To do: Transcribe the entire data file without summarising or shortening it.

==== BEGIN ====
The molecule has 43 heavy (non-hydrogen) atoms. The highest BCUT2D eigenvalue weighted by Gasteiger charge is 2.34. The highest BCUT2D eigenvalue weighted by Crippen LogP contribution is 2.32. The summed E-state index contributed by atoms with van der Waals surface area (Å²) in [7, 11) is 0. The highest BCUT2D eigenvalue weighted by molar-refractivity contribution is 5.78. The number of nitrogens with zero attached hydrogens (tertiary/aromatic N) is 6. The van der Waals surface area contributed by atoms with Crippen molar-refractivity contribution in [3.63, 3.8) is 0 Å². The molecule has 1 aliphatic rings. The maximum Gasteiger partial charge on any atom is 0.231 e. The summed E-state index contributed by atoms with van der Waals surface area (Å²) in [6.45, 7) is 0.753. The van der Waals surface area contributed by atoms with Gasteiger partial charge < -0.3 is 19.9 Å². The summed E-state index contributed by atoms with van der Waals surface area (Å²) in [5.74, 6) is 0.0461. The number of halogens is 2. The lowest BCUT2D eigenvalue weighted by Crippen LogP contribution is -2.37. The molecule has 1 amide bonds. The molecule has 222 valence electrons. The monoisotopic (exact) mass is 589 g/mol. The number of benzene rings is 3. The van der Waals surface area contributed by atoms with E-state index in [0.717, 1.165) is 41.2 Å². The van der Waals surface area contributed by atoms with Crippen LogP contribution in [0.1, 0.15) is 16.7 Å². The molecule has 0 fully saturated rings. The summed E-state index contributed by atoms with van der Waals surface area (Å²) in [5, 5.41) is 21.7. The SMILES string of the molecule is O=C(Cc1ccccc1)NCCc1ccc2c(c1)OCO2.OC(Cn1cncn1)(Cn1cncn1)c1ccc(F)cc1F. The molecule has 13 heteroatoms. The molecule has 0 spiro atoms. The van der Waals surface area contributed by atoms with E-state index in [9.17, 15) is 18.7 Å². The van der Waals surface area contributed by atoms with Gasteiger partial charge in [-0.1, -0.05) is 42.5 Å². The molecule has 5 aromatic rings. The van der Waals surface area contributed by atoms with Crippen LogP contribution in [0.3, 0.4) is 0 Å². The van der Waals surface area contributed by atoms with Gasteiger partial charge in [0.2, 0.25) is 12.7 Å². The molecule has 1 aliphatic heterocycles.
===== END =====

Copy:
The molecule has 43 heavy (non-hydrogen) atoms. The highest BCUT2D eigenvalue weighted by Gasteiger charge is 2.34. The highest BCUT2D eigenvalue weighted by Crippen LogP contribution is 2.32. The summed E-state index contributed by atoms with van der Waals surface area (Å²) in [7, 11) is 0. The highest BCUT2D eigenvalue weighted by molar-refractivity contribution is 5.78. The number of nitrogens with zero attached hydrogens (tertiary/aromatic N) is 6. The van der Waals surface area contributed by atoms with Crippen molar-refractivity contribution in [3.63, 3.8) is 0 Å². The molecule has 1 aliphatic rings. The maximum Gasteiger partial charge on any atom is 0.231 e. The summed E-state index contributed by atoms with van der Waals surface area (Å²) in [6.45, 7) is 0.753. The van der Waals surface area contributed by atoms with Gasteiger partial charge < -0.3 is 19.9 Å². The summed E-state index contributed by atoms with van der Waals surface area (Å²) in [5.74, 6) is 0.0461. The number of halogens is 2. The lowest BCUT2D eigenvalue weighted by Crippen LogP contribution is -2.37. The molecule has 1 amide bonds. The molecule has 222 valence electrons. The monoisotopic (exact) mass is 589 g/mol. The number of benzene rings is 3. The van der Waals surface area contributed by atoms with E-state index in [0.717, 1.165) is 41.2 Å². The van der Waals surface area contributed by atoms with Crippen LogP contribution in [0.1, 0.15) is 16.7 Å². The molecule has 0 fully saturated rings. The summed E-state index contributed by atoms with van der Waals surface area (Å²) in [5, 5.41) is 21.7. The SMILES string of the molecule is O=C(Cc1ccccc1)NCCc1ccc2c(c1)OCO2.OC(Cn1cncn1)(Cn1cncn1)c1ccc(F)cc1F. The molecule has 13 heteroatoms. The molecule has 0 spiro atoms. The van der Waals surface area contributed by atoms with E-state index in [9.17, 15) is 18.7 Å². The van der Waals surface area contributed by atoms with Gasteiger partial charge in [-0.1, -0.05) is 42.5 Å². The molecule has 5 aromatic rings. The van der Waals surface area contributed by atoms with Crippen LogP contribution in [0.3, 0.4) is 0 Å². The van der Waals surface area contributed by atoms with Gasteiger partial charge in [0.2, 0.25) is 12.7 Å². The molecule has 1 aliphatic heterocycles.